The Trump University fraud case has been settled for $25 million

Trump once said "I don't settle cases," but it turns out he actually does

By Matthew Rozsa

Staff Writer

Published December 20, 2016 8:12PM (EST)

 (AP Photo/Bebeto Matthews, File)
(AP Photo/Bebeto Matthews, File)

President-elect Donald Trump may have declared that he would never settle the Trump University fraud case, but now we know for sure that he has indeed settled — because the details were released on Monday.

The settlement submitted to a San Diego federal court requires Trump to pay $25 million to the plaintiffs' lawyers by Jan. 18, 2017, two days before his inauguration, according to a report by Politico on Monday. It will refund roughly 50 percent of the fees paid by Trump University participants, who paid anywhere from $1,500 for a three-day seminar to $35,000 for a mentorship program. From that $25 million, $4 million will be set aside to settle a parallel lawsuit against Trump from New York Attorney General Eric Schneiderman.

Both Trump's attorneys and those representing the plaintiffs requested that U.S. District Court Judge Gonzalo Curiel grant preliminary approval of the settlement.

"By any metric, this is a fair, adequate, and reasonable settlement," the attorneys said.

The Trump University lawsuit was a particularly embarrassing thorn in Trump's side throughout the 2016 presidential election. During a Republican presidential debate in March, Trump famously declared that "I don't settle cases. I don't do it because that's why I don't get sued very often, because I don't settle, unlike a lot of other people."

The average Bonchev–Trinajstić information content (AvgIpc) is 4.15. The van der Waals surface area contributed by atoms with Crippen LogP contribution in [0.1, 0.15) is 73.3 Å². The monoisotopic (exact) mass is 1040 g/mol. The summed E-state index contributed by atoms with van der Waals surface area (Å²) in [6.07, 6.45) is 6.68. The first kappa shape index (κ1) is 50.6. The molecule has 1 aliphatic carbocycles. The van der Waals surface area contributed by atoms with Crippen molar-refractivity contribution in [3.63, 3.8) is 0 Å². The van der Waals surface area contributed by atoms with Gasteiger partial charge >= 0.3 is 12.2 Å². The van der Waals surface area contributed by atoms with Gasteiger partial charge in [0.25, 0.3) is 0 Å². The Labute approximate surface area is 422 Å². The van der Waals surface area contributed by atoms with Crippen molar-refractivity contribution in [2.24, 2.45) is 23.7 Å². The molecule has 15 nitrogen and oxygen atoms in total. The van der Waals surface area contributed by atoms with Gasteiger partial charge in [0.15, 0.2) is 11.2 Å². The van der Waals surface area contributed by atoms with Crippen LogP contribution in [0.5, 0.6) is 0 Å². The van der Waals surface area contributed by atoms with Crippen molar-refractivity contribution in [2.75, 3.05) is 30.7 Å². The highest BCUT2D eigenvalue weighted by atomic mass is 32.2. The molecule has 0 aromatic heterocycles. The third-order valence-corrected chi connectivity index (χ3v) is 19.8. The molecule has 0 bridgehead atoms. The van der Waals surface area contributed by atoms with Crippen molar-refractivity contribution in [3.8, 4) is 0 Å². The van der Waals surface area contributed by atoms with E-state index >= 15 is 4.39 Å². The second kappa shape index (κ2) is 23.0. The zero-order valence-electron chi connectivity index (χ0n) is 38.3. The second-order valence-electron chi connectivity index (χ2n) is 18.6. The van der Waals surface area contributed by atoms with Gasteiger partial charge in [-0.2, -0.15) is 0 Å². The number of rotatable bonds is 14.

He then added, "You know what, let's see what happens in court."

In June, the Trump University lawsuit again made headlines when Trump claimed that Judge Curiel could not be impartial because of his Mexican heritage, even though Curiel was born in Indiana.

After it was announced that the Trump University lawsuit would be settled, Trump characteristically fired off a pair of defiant tweets.

By Matthew Rozsa

Matthew Rozsa is a staff writer at Salon. He received a Master's Degree in History from Rutgers-Newark in 2012 and was awarded a science journalism fellowship from the Metcalf Institute in 2022.

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